I often find inspiration in unlikely places– words and phrases from real or fictional people, books, articles, or my own brain that dreams up visions and sayings providing purpose and clarity for this moment. I thought I’d share some of my current bedrocks:
Breath (and Strength)
Last week my yoga teacher asked us to take a moment and pick one or two things to commit to during our hour of practice. After some reluctance in picking two (my perfectionist self always tries to take on too much), I landed on strength and breath. My favorite thing about yoga is that the entire practice is grounded in breath. The goal is not to lift your leg higher than your neighbor or stretch until you feel pain (though both may happen) but to maintain your breath throughout. I’m always struck by how counter this is to the world I live in (read: the world I’ve created.)
What if my own success was measured by remembering to breathe? By noticing and being present and….breathing? I often credit my strength as an ability to get through…to do all of the things I’m “supposed to”–to get through all the e-mails and the meetings and the news feeds and the happy hours and the dirty dishes and the endless stream of plans. But breath makes for life and presence. Breath allows us to show up to our lives, to our work, to hard conversations, to our surroundings and our struggles. Through sick parents and hurricanes and relentless self doubt we breathe.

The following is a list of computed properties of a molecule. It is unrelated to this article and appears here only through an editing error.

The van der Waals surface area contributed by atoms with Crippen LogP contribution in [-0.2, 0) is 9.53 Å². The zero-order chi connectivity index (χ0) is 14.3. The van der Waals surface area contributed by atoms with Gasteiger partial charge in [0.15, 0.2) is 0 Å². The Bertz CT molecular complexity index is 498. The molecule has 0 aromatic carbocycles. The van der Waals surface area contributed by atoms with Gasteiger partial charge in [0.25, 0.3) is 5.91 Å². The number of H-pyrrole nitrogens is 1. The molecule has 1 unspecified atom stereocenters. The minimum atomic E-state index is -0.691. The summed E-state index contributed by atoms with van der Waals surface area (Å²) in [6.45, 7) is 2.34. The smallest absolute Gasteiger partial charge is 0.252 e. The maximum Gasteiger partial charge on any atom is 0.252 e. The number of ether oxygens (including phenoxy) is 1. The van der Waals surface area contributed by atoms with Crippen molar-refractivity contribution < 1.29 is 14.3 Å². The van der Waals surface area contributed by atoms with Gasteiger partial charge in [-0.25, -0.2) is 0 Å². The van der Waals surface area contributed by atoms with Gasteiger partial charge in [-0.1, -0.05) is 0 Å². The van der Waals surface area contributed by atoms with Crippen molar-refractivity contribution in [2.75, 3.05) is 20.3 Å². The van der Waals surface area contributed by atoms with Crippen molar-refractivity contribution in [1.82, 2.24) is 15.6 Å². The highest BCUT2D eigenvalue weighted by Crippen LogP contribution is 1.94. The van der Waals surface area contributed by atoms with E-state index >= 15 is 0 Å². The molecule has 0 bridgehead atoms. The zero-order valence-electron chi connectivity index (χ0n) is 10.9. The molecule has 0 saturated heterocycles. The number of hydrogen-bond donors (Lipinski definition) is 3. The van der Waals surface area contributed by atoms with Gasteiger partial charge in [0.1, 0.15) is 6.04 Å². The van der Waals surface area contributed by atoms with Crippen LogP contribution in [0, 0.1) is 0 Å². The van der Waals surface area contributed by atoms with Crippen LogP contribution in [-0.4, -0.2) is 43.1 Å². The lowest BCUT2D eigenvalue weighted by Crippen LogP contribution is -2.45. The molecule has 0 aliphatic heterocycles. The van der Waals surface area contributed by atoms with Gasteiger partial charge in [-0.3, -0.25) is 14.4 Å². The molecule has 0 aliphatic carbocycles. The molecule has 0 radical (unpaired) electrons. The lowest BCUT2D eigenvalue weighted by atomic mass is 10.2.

Sweating is always better
I’m pretty certain this one came to me after a recent run. It’s about getting out of my own head–spending less time thinking and preparing and organizing and more time just doing (for the record, writing counts as doing). “BUT I REALLY LIKE THINKING AND ORGANIZING AND RUMINATING ABOUT ALL THE ENDLESS POSSIBILITIES MY LIFE COULD HAVE!!”, screams every resistant bone in my body. I’ve always been a very physical person but one who easily gets trapped in the cerebral. Like, it probably wouldn’t be a bad thing if someone yanked me out of bed every morning and threw me into a cold river. I would hate that person every time but I’d know it was the best thing. So, yeah. Sweating (or hypothermia) is always better. It just is.
A few weeks ago I met a friend for coffee after work (ok, well it was my pastor…but she’s my friend! And technically I had wine but…). For a moment I was outside of myself looking at the two of us sitting at this nondescript table made available to us courtesy of the “No Laptops” sign–she with her tea and me with my wine. The both of us with our “get to know you” questions and stories of faith and families and old vs. new New York. And I couldn’t help but acknowledge what a small miracle this was in a city like ours and a time like this. That there’s still space for two souls to sit and talk and connect and not have any particular place to be at anytime soon. And how much better we both were for it.